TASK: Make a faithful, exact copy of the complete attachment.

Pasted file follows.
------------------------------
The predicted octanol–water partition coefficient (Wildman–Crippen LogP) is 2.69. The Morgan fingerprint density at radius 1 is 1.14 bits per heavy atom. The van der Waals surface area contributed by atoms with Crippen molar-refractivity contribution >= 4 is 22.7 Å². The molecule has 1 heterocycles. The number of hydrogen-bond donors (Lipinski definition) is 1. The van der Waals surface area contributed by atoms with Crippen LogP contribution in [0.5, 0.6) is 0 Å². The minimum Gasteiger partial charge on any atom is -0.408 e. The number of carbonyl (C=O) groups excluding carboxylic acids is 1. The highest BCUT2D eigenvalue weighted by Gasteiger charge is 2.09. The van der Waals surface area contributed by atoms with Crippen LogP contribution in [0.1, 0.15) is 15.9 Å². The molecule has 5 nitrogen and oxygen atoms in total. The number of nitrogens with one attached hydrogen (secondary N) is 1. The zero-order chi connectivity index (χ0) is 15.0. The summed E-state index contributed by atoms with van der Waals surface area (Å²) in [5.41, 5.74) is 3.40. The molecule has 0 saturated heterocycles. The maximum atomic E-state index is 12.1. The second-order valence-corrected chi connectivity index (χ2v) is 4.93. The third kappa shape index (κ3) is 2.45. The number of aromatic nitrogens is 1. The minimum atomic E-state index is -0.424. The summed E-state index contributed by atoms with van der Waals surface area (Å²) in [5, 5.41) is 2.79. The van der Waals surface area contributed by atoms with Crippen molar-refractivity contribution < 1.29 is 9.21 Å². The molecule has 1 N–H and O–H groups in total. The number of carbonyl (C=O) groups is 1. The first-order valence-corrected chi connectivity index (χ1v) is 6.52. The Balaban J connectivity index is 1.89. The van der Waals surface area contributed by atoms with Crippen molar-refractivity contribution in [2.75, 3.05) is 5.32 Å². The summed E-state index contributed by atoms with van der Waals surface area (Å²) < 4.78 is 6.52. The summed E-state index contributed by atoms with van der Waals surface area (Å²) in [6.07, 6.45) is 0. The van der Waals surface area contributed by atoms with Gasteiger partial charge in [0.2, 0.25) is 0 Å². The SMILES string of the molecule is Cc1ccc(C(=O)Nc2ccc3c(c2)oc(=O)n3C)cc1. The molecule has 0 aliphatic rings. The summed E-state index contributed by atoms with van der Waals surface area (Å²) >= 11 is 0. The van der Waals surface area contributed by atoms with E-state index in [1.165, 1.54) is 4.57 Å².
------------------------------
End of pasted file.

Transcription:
The predicted octanol–water partition coefficient (Wildman–Crippen LogP) is 2.69. The Morgan fingerprint density at radius 1 is 1.14 bits per heavy atom. The van der Waals surface area contributed by atoms with Crippen molar-refractivity contribution >= 4 is 22.7 Å². The molecule has 1 heterocycles. The number of hydrogen-bond donors (Lipinski definition) is 1. The van der Waals surface area contributed by atoms with Crippen LogP contribution in [0.5, 0.6) is 0 Å². The minimum Gasteiger partial charge on any atom is -0.408 e. The number of carbonyl (C=O) groups excluding carboxylic acids is 1. The highest BCUT2D eigenvalue weighted by Gasteiger charge is 2.09. The van der Waals surface area contributed by atoms with Crippen LogP contribution in [0.1, 0.15) is 15.9 Å². The molecule has 5 nitrogen and oxygen atoms in total. The number of nitrogens with one attached hydrogen (secondary N) is 1. The zero-order chi connectivity index (χ0) is 15.0. The summed E-state index contributed by atoms with van der Waals surface area (Å²) in [5.41, 5.74) is 3.40. The molecule has 0 saturated heterocycles. The maximum atomic E-state index is 12.1. The second-order valence-corrected chi connectivity index (χ2v) is 4.93. The third kappa shape index (κ3) is 2.45. The number of aromatic nitrogens is 1. The minimum atomic E-state index is -0.424. The summed E-state index contributed by atoms with van der Waals surface area (Å²) in [5, 5.41) is 2.79. The van der Waals surface area contributed by atoms with Crippen molar-refractivity contribution < 1.29 is 9.21 Å². The molecule has 1 N–H and O–H groups in total. The number of carbonyl (C=O) groups is 1. The first-order valence-corrected chi connectivity index (χ1v) is 6.52. The Balaban J connectivity index is 1.89. The van der Waals surface area contributed by atoms with Crippen molar-refractivity contribution in [2.75, 3.05) is 5.32 Å². The summed E-state index contributed by atoms with van der Waals surface area (Å²) < 4.78 is 6.52. The summed E-state index contributed by atoms with van der Waals surface area (Å²) in [6.07, 6.45) is 0. The van der Waals surface area contributed by atoms with Gasteiger partial charge in [0.2, 0.25) is 0 Å². The SMILES string of the molecule is Cc1ccc(C(=O)Nc2ccc3c(c2)oc(=O)n3C)cc1. The molecule has 0 aliphatic rings. The summed E-state index contributed by atoms with van der Waals surface area (Å²) >= 11 is 0. The van der Waals surface area contributed by atoms with E-state index in [1.165, 1.54) is 4.57 Å².